Department of Justice

During his opening statement, Eric Holder acknowledged the work of DOJ’s career employees.

“They have been my teachers, my colleagues, and my friends. When I first joined the department's public integrity section in 1976, they showed me what it meant to serve the people.
“When I was the United States attorney in the District of Columbia, they worked beside me to fight drug crimes, drug trafficking, and public corruption. And when I was deputy attorney general of the United States, they were my troops in the daily battle for justice.
“These career professionals are not only the backbone of the Department of Justice, they are its soul. If I am confirmed as attorney general, I will listen to them, respect them, and make them proud of the vital goals we will pursue together.”

By Ed O'Keefe  | January 16, 2009; 4:00 PM ET
Categories:  Confirmation Hearings, Congress, Workplace Issues  
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Next: Eye Opener: Jan. 19, 2009

Comments

I understand Timothy Geithner's Apointment to the Treasury Department will not be held until the day after inaurguration, Wednesday. So may I be the first to ask a question. Mr. Geithner, I see you were the head of the New York Federal Reserve.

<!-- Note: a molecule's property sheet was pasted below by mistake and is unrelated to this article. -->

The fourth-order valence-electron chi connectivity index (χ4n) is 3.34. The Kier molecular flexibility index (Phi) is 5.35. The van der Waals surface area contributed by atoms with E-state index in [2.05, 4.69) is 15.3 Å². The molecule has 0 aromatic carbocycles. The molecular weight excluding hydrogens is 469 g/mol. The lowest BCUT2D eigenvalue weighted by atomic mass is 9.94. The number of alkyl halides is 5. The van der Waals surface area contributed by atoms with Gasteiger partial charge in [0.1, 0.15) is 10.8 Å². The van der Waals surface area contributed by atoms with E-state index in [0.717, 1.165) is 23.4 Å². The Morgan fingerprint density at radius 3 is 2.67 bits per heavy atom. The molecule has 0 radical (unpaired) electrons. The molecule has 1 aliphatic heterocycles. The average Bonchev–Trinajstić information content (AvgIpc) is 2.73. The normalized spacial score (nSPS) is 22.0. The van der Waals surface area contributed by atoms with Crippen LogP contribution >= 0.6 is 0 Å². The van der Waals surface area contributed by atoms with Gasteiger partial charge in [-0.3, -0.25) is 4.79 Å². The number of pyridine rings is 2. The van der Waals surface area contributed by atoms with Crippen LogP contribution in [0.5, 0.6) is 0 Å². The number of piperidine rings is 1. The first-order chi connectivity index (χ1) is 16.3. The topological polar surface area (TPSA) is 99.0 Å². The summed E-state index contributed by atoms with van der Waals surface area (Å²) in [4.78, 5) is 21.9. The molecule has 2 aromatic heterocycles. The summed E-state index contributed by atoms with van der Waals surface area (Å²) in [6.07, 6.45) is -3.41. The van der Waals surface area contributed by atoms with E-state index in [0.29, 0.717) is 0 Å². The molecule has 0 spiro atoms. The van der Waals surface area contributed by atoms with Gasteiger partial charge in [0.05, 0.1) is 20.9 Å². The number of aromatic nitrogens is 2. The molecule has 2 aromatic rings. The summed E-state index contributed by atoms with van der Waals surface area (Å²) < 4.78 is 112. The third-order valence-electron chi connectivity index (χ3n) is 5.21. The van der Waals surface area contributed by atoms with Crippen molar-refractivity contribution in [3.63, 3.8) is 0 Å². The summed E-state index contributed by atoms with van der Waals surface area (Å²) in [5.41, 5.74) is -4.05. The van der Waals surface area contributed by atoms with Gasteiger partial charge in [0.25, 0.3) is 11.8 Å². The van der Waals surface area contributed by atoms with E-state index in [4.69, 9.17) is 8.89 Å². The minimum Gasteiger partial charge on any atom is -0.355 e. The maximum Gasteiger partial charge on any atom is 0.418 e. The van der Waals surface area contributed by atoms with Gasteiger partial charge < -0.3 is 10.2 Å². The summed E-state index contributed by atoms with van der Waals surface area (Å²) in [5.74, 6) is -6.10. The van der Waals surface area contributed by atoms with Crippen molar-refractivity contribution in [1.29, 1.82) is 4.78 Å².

As a self-employed recycler in New York City, New York. I return recycled containers to the recycle centers in New York City for the New York State embossed seal of a Bounty Hunter's fee of Five (5) cents a container. Containers being plastic, glass, and metal. I find in at least one of these centers, I will not name the grocery store. Nichols are given in place of regular currency. Example, 40 containers at five cents per container are returned. A roll of nichols given, in place of two one dollar bills. In other stores nichols are given instead of dimes, nichols and dimes instead of quarters. Five one dollar bills will be given instead of one five dollar Lincoln Bill. Is this legal? I also return to the public schools of New York City the General Mills 10 Cent, Boxtops 4 Education, and Campbells Soup, Labels 4 Education. Never do I get much of a reply as to the use of these. As a recycler it is hard to pass on something that is supposed to give our elementary schools something important. I have no children, want no children and do not like children. I know education is a necessary tool for children to become adults. How are these Labels 4 Education and Boxtops 4 Education backed by/or are they backed by the Treasury? I find these on cereal boxes and soup cans that come across State Lines. Does the Treasury of New York State or the Federal Government have any say in their use? I consider them to be a part of recycling in New York State. I list them as paper on my business card. Are they truthfully paper?

Rose Watkins
Crance Watkins Recycling
Since 2004
078-44-8842

Posted by: motherschild | January 17, 2009 1:43 PM | Report abuse